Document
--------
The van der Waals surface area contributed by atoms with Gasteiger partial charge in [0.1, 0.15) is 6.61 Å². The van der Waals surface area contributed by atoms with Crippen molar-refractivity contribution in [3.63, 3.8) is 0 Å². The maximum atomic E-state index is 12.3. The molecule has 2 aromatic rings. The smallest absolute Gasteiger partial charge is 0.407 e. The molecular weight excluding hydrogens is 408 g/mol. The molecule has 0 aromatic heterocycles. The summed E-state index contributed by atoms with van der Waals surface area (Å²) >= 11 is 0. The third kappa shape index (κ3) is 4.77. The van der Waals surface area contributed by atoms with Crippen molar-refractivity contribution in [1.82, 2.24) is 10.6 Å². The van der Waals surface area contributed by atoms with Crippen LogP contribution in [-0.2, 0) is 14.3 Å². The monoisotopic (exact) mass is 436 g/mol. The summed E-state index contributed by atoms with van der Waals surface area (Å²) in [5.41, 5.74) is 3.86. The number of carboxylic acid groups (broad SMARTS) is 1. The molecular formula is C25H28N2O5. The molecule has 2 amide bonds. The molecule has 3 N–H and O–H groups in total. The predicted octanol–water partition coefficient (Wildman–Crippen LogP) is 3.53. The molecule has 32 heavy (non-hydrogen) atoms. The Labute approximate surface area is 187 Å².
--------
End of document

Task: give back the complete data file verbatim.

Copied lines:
The van der Waals surface area contributed by atoms with Gasteiger partial charge in [0.1, 0.15) is 6.61 Å². The van der Waals surface area contributed by atoms with Crippen molar-refractivity contribution in [3.63, 3.8) is 0 Å². The maximum atomic E-state index is 12.3. The molecule has 2 aromatic rings. The smallest absolute Gasteiger partial charge is 0.407 e. The molecular weight excluding hydrogens is 408 g/mol. The molecule has 0 aromatic heterocycles. The summed E-state index contributed by atoms with van der Waals surface area (Å²) >= 11 is 0. The third kappa shape index (κ3) is 4.77. The van der Waals surface area contributed by atoms with Crippen molar-refractivity contribution in [1.82, 2.24) is 10.6 Å². The van der Waals surface area contributed by atoms with Crippen LogP contribution in [-0.2, 0) is 14.3 Å². The monoisotopic (exact) mass is 436 g/mol. The summed E-state index contributed by atoms with van der Waals surface area (Å²) in [5.41, 5.74) is 3.86. The number of carboxylic acid groups (broad SMARTS) is 1. The molecular formula is C25H28N2O5. The molecule has 2 amide bonds. The molecule has 3 N–H and O–H groups in total. The predicted octanol–water partition coefficient (Wildman–Crippen LogP) is 3.53. The molecule has 32 heavy (non-hydrogen) atoms. The Labute approximate surface area is 187 Å².